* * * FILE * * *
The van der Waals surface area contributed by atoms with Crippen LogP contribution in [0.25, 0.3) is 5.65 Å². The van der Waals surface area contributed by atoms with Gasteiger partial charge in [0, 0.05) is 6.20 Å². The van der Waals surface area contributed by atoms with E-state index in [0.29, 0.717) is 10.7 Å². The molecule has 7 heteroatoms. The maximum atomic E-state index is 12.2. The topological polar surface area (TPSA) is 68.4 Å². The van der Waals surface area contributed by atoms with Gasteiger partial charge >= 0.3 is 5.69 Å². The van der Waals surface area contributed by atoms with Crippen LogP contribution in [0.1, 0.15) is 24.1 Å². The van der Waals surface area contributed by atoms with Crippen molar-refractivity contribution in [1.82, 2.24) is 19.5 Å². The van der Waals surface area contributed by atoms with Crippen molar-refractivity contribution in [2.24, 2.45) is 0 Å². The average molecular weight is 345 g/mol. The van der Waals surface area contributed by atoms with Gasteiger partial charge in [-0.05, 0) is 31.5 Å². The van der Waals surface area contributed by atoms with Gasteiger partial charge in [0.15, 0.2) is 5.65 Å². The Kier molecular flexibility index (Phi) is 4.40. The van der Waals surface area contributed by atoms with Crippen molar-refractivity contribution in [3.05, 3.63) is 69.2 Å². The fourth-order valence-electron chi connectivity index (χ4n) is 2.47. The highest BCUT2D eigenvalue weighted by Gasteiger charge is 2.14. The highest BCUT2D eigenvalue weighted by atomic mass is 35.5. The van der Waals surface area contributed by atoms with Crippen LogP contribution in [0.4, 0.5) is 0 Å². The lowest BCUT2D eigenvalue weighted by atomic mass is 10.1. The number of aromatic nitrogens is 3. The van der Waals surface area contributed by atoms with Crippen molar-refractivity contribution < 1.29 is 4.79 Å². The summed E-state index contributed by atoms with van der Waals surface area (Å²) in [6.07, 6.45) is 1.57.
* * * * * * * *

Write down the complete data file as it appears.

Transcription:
The van der Waals surface area contributed by atoms with Crippen LogP contribution in [0.25, 0.3) is 5.65 Å². The van der Waals surface area contributed by atoms with Gasteiger partial charge in [0, 0.05) is 6.20 Å². The van der Waals surface area contributed by atoms with E-state index in [0.29, 0.717) is 10.7 Å². The molecule has 7 heteroatoms. The maximum atomic E-state index is 12.2. The topological polar surface area (TPSA) is 68.4 Å². The van der Waals surface area contributed by atoms with Gasteiger partial charge >= 0.3 is 5.69 Å². The van der Waals surface area contributed by atoms with Crippen LogP contribution in [0.1, 0.15) is 24.1 Å². The van der Waals surface area contributed by atoms with Crippen molar-refractivity contribution in [1.82, 2.24) is 19.5 Å². The van der Waals surface area contributed by atoms with Crippen molar-refractivity contribution in [2.24, 2.45) is 0 Å². The average molecular weight is 345 g/mol. The van der Waals surface area contributed by atoms with Gasteiger partial charge in [-0.05, 0) is 31.5 Å². The van der Waals surface area contributed by atoms with Gasteiger partial charge in [0.15, 0.2) is 5.65 Å². The Kier molecular flexibility index (Phi) is 4.40. The van der Waals surface area contributed by atoms with Crippen molar-refractivity contribution in [3.05, 3.63) is 69.2 Å². The fourth-order valence-electron chi connectivity index (χ4n) is 2.47. The highest BCUT2D eigenvalue weighted by Gasteiger charge is 2.14. The highest BCUT2D eigenvalue weighted by atomic mass is 35.5. The van der Waals surface area contributed by atoms with Crippen LogP contribution in [0.4, 0.5) is 0 Å². The lowest BCUT2D eigenvalue weighted by atomic mass is 10.1. The number of aromatic nitrogens is 3. The van der Waals surface area contributed by atoms with Crippen molar-refractivity contribution < 1.29 is 4.79 Å². The summed E-state index contributed by atoms with van der Waals surface area (Å²) in [6.07, 6.45) is 1.57.